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From your American Cancer Society

The following information may also be helpful to you. These materials may be ordered from our toll-free number, 1-800-227-2345.

Willms Tumor: Detailed Guide

After Diagnosis: A Guide for Patients and Families (also in Spanish)

Children Diagnosed With Cancer: Dealing With Diagnosis (also in Spanish)

Children Diagnosed With Cancer: Financial and Insurance Issues

Children Diagnosed With Cancer: Late Effects of Cancer Treatment

Children Diagnosed With Cancer: Returning to School

Children Diagnosed With Cancer: Understanding the Health Care System (also in Spanish)

Clinical Trials: What You Need to Know (also available in Spanish)

Family and Medical Leave Act (FMLA)

Fertility and Cancer

Nutrition for Children with Cancer (also in Spanish)

Pediatric Cancer Centers (also in Spanish)

Second Cancers Caused by Cancer Treatment

Surgery (also in Spanish)

Understanding Chemotherapy: A Guide for Patients and Families (also in Spanish)

Understanding Radiation Therapy: A Guide for Patients and Families (also in Spanish)

What Happened to You, Happened to Me (children's booklet)

When Your Brother or Sister Has Cancer (children's booklet)

When Your Child's Treatment Ends: A Guide for Families (booklet)

The following books are available from the American Cancer Society. Call us at 1-800-227-2345 to ask about costs or to place your order.

American Cancer Society Complete Guide to Family Caregiving, Second Edition

Because... Someone I Love Has Cancer (kids' activity book)

Jacob Has Cancer: His Friends Want to Help (coloring book for a child with a friend who has cancer)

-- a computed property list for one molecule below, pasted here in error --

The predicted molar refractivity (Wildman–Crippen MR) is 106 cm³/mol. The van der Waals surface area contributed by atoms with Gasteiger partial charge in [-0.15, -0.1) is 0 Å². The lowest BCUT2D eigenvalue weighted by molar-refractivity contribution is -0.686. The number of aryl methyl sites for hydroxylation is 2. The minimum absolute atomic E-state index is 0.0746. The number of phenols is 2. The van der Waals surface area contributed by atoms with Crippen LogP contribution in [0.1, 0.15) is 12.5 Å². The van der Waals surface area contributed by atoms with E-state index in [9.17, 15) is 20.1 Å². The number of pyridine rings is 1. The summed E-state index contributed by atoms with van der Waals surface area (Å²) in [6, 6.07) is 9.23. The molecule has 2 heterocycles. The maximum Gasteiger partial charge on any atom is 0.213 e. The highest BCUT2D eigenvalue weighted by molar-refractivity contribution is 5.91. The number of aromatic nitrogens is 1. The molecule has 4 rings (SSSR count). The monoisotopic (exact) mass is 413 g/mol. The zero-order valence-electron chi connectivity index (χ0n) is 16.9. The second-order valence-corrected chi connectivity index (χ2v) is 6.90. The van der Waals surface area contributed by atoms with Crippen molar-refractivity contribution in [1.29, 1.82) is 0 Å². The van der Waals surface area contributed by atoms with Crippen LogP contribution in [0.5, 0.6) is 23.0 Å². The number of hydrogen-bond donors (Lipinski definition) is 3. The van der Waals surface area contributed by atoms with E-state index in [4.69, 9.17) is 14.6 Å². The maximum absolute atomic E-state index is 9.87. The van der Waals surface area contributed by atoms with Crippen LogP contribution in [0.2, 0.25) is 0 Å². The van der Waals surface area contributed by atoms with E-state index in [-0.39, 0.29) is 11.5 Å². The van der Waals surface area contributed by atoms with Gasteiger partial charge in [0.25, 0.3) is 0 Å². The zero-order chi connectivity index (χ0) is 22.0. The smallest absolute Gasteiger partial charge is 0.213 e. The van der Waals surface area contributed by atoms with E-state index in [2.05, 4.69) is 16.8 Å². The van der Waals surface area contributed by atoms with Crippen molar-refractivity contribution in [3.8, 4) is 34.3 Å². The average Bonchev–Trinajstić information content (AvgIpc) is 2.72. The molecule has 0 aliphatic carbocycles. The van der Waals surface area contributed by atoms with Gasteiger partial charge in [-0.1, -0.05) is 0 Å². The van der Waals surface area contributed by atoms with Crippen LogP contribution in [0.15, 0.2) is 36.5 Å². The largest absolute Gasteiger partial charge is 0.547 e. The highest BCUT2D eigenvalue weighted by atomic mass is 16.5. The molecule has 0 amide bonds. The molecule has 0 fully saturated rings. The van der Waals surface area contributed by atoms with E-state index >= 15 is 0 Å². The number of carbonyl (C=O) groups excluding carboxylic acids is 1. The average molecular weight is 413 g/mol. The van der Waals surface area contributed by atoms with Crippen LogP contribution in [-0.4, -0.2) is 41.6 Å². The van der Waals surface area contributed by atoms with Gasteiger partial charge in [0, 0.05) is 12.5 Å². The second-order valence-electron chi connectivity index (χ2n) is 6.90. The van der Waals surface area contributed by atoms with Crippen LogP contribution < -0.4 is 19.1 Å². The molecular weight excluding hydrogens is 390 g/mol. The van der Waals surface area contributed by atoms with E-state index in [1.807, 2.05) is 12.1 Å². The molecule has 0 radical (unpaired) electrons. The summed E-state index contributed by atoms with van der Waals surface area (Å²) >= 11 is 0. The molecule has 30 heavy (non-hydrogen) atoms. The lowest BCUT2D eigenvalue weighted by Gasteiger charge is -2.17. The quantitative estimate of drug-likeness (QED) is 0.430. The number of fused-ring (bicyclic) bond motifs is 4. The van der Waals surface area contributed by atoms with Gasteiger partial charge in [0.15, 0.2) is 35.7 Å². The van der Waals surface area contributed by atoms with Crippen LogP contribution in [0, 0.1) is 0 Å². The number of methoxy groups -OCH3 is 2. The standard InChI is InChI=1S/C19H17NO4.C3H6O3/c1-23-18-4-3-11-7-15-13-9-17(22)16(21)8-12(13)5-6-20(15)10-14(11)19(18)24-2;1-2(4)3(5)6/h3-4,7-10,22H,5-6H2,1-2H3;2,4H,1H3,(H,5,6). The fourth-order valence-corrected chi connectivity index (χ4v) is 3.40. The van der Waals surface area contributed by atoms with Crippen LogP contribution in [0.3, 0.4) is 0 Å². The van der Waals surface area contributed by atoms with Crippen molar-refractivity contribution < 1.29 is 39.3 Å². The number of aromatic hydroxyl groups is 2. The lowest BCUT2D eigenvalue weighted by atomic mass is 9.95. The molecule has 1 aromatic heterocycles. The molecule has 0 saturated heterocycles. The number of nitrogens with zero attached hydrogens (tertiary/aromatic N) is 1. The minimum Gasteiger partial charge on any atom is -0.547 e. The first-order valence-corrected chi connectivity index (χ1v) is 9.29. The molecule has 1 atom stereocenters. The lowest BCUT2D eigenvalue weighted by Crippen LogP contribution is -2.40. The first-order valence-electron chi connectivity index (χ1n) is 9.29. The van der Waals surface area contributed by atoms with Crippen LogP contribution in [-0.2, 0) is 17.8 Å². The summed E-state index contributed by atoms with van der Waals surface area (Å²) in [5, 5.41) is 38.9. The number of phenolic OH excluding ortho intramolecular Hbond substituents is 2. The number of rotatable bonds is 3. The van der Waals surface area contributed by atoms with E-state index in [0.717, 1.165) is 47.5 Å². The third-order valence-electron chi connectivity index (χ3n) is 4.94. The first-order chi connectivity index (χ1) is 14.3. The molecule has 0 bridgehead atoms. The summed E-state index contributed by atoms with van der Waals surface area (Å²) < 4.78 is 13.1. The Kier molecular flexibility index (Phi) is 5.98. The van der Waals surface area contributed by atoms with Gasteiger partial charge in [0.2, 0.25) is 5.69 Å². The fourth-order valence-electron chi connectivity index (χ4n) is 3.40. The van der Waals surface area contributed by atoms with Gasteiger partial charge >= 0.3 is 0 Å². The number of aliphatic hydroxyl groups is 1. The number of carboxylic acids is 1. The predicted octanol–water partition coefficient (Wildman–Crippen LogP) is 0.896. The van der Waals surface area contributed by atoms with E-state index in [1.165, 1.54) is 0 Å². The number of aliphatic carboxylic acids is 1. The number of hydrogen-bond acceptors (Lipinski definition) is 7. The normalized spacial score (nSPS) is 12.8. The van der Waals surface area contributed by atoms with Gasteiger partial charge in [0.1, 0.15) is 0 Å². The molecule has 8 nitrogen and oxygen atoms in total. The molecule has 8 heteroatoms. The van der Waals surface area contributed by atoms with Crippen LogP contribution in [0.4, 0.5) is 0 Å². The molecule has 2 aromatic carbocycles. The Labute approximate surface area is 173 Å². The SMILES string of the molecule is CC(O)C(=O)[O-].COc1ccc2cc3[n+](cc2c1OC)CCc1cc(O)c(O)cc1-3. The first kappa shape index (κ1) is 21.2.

Let My Colors Out (picture book for young children)

National organizations and Web sites*

Along with the American Cancer Society, other sources of information and support include:

American Childhood Cancer Organization (formerly Candlelighters)
Toll-free number: 1-800-366-2223
Web site: www.acco.org

Cancer Kids
Web site: www.cancerkids.com

CureSearch (Children's Oncology Group and the National Childhood Cancer Foundation)
Toll-free number: 1-800-458-6223
Web site: www.curesearch.org

National Cancer Institute
Toll-free number: 1-800-422-6237 (1-800-4-CANCER)
Web site: www.cancer.gov

National Children's Cancer Society, Inc.
Toll-free number: 1-800-532-6459 (1-800-5-FAMILY)
Web site: www.children-cancer.org

Starlight Children's Foundation
Toll-free number: 1-310-479-1212
Web site: www.starlight.org

*Inclusion on this list does not imply endorsement by the American Cancer Society.

Other publications*

For adults

100 Questions & Answers About Your Child's Cancer, by William L. Carroll and Jessica Reisman. Jones and Bartlett Publishers, 2004.

Cancer & Self-Help: Bridging the Troubled Waters of Childhood Illness by Mark A. Chester and Barbara K. Chesney. University of Wisconsin Press, 1995.

Care for Children and Adolescents With Cancer: Questions and Answers. National Cancer Institute, 2008. Available at: www.cancer.gov/cancertopics/factsheet/NCI/children-adolescents or call 1-800-332-8615.

Childhood Cancer: A Parent's Guide to Solid Tumor Cancers, by Honna Janes-Hodder and Nancy Keene. Published by O'Reilly and Associates, 1999.

Childhood Cancer: A Handbook from St Jude Children's Research Hospital by Grant Steen and Joseph Mirro (editors). Perseus Publishing, 2000.

Childhood Cancer Survivors: A Practical Guide to Your Future, by Nancy Keene, Wendy Hobbie, and Kathy Ruccione. O'Reilly and Associates, 2000.